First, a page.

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We want to migrate from Force.com IDE to VScode. I have some questions around this.

  1. Can we use metadata format (src folder) with vscode, if yes than how? if not then,
  2. Would migrating to source format will have any effect on our existing packaging org, also
  3. With eclipse IDE we have ZIP editor plugin added, by help of it we can edit JS files which are in static resource, Is there any similar tool available with VScode.
  4. Performance wise is it better than eclipse force.com IDE?

Note: We don't want to use scratch orgs and SFDX feature yet but just want to take the benefit of features provided by vscode-salesforce extension.

  • If you are open to using a different IDE, I can strongly recommend IntelliJ IDEA and Illuminated Cloud. This has excellent support for static resources using a feature called "static resource bundles" - this lets you store the ZIP as a folder with files in it within your version control, just like SFDX does. It also handles namespaces well allowing you to map them for deployment to dev orgs with developer-specific namespaces. – Phil W Apr 3 at 7:27
  • @PhilW It is paid IDE i think, right? I don't think "they" would agree on a paid IDE. – Mr.Frodo Apr 3 at 7:32
  • Yes, it costs money. It is more than worth the expense. You get excellent JavaScript editing and debugging support directly from the IDE, Illuminated Cloud is fast - you only get slowed down by the communications to your org when performing certain operations (so by your network and the performance of your org itself) - it has excellent auto-completion, refactoring, source navigation and offline debug support. And it lets you use either metadata format or SFDX format. I would recommend you download the trial versions of both IDEA and IC2 and give it a go. Verify the benefits then fight for it. – Phil W Apr 3 at 7:37
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    On the VSCode vs Illuminated Cloud question, we have people using both, and they are both way better than the old Eclipse IDE. – Keith C Apr 3 at 8:38
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Well, right now experts from Salesforce don't recommend to migrate large projects into the new SFDX folder structure, nevertheless it's recommended to migrate to VS Code as IDE.

  1. So yes, it's possible to use the same src folder format in VS Code. My preferred work mode is enabling the Salesforce Extension Pack and using one of the many extensions available on the market to work with the old project structure. I like to use the ForceCode extension.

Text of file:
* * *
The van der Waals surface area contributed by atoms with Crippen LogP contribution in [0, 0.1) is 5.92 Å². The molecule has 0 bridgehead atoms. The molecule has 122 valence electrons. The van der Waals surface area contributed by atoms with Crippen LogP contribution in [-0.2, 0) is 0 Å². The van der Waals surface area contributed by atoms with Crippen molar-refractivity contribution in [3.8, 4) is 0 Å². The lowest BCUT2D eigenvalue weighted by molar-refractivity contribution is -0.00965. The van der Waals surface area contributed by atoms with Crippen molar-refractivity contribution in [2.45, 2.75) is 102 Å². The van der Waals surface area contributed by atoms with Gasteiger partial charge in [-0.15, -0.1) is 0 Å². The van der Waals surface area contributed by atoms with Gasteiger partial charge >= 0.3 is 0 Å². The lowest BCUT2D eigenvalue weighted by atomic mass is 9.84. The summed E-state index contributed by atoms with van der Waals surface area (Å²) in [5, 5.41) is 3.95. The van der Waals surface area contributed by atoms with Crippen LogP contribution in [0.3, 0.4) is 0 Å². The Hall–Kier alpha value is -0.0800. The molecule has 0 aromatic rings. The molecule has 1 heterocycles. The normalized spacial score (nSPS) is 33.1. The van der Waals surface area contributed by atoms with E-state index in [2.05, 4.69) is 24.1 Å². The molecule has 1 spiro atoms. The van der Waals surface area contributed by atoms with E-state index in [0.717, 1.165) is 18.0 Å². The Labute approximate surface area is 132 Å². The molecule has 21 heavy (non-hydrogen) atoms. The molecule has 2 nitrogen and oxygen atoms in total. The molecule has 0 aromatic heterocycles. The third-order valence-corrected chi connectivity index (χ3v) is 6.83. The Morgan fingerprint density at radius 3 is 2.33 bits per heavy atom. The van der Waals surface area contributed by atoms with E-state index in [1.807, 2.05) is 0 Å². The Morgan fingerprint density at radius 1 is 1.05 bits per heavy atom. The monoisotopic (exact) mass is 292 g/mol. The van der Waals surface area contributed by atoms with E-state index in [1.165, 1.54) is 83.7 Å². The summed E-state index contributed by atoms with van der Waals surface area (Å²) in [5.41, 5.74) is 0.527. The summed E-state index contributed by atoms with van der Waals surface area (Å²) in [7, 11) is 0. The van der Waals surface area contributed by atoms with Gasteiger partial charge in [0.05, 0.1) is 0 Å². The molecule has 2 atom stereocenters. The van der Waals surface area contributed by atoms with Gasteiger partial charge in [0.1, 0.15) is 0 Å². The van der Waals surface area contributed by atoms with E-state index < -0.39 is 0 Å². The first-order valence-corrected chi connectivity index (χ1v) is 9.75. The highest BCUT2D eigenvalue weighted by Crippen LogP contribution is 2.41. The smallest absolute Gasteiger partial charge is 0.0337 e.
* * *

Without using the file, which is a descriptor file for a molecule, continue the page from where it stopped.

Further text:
2. That way of develop won't have impact on your org, since the way you are deploying is the same than before
  3. For ZIP editor, I haven't got info at the moment, but surely you can achieve some plugin of the market for that purpose. VS Code has a big community behind it.
  4. Eclipse is an expensive tool in terms of performance. VS Code is lighter and in terms of shorcuts, development tools, functionalities, extensions, flexibility, git integration, etc. is much better than eclipse.

Hope it helps a bit!

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    Could you please provide links to discussions/articles substantiating your opening statement? – Phil W Apr 3 at 7:30
  • Thanks for the extension. It is really helpful. – Mr.Frodo Apr 13 at 12:50
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Can we use metadata format (src folder) with vscode, if yes than how?

You can, but that means dealing with a package.xml and stuff that you've been dealing with, and using terminal commands or writing your own extension(s). VS Code is an IDE, but depends on SFDX for its commands, which do not all have an GUI option yet. So, you could develop in src, but you'd have to:

sfdx force:mdapi:deploy -d src -e true -l RunLocalTests 

See the online help for additional options and preferences you can use.

Would migrating to source format will have any effect on our existing packaging org, also

No. Your components in the packaging org would remain the same as far as your managed package is concerned. You need to migrate to source format if you want to use VS Code GUI commands.

With eclipse IDE we have ZIP editor plugin added, by help of it we can edit JS files which are in static resource, Is there any similar tool available with VScode.

In source format, static resource ZIPs are automatically expanded on your local computer and zipped upon using force:source:deploy or force:source:push. There's no need for any extra extensions aside from the Salesforce Extensions Bundle.

Performance wise is it better than eclipse force.com IDE?

The performance is best when you use source format (mdapi tends to be far slower than force:source:deploy/force:source:push), and you can optimize your repository into packages/versions. If you can use force:source commands, you'll get far better performance than Force.com IDE or any other non-DX-based IDE.

  • Thanks for detailed answer. It really improved my understanding. – Mr.Frodo Apr 13 at 12:51

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